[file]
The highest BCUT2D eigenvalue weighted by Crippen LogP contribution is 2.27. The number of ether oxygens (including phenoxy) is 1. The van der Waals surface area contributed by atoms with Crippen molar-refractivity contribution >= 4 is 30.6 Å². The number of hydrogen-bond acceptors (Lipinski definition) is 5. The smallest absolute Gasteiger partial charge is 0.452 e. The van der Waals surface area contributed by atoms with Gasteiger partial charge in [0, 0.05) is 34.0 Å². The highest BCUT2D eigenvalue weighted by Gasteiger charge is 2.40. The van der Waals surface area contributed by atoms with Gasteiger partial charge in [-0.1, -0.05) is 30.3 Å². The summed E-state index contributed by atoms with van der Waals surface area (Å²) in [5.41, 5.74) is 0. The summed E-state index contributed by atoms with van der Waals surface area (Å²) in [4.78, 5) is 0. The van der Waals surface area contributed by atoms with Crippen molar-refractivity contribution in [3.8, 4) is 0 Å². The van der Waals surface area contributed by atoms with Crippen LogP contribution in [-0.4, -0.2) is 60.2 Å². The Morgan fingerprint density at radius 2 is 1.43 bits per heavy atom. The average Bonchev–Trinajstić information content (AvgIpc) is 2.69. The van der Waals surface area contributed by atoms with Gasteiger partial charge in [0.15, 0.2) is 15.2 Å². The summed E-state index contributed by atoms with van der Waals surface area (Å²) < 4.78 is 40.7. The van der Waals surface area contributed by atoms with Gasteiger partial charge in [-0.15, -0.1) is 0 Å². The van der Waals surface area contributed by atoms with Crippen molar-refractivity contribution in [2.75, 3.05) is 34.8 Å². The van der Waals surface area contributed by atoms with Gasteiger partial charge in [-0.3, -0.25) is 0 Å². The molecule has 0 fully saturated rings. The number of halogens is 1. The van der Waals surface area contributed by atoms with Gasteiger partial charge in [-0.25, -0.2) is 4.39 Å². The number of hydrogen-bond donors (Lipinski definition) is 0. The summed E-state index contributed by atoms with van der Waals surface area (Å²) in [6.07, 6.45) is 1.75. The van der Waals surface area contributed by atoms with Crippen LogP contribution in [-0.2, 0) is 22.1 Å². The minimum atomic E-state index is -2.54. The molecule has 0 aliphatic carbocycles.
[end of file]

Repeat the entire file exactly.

The highest BCUT2D eigenvalue weighted by Crippen LogP contribution is 2.27. The number of ether oxygens (including phenoxy) is 1. The van der Waals surface area contributed by atoms with Crippen molar-refractivity contribution >= 4 is 30.6 Å². The number of hydrogen-bond acceptors (Lipinski definition) is 5. The smallest absolute Gasteiger partial charge is 0.452 e. The van der Waals surface area contributed by atoms with Gasteiger partial charge in [0, 0.05) is 34.0 Å². The highest BCUT2D eigenvalue weighted by Gasteiger charge is 2.40. The van der Waals surface area contributed by atoms with Gasteiger partial charge in [-0.1, -0.05) is 30.3 Å². The summed E-state index contributed by atoms with van der Waals surface area (Å²) in [5.41, 5.74) is 0. The summed E-state index contributed by atoms with van der Waals surface area (Å²) in [4.78, 5) is 0. The van der Waals surface area contributed by atoms with Crippen molar-refractivity contribution in [3.8, 4) is 0 Å². The van der Waals surface area contributed by atoms with Crippen LogP contribution in [-0.4, -0.2) is 60.2 Å². The Morgan fingerprint density at radius 2 is 1.43 bits per heavy atom. The average Bonchev–Trinajstić information content (AvgIpc) is 2.69. The van der Waals surface area contributed by atoms with Gasteiger partial charge in [0.15, 0.2) is 15.2 Å². The summed E-state index contributed by atoms with van der Waals surface area (Å²) < 4.78 is 40.7. The van der Waals surface area contributed by atoms with Gasteiger partial charge in [-0.15, -0.1) is 0 Å². The van der Waals surface area contributed by atoms with Crippen molar-refractivity contribution in [2.75, 3.05) is 34.8 Å². The van der Waals surface area contributed by atoms with Gasteiger partial charge in [-0.3, -0.25) is 0 Å². The molecule has 0 fully saturated rings. The number of halogens is 1. The van der Waals surface area contributed by atoms with Gasteiger partial charge in [-0.25, -0.2) is 4.39 Å². The number of hydrogen-bond donors (Lipinski definition) is 0. The summed E-state index contributed by atoms with van der Waals surface area (Å²) in [6.07, 6.45) is 1.75. The van der Waals surface area contributed by atoms with Crippen LogP contribution in [-0.2, 0) is 22.1 Å². The minimum atomic E-state index is -2.54. The molecule has 0 aliphatic carbocycles.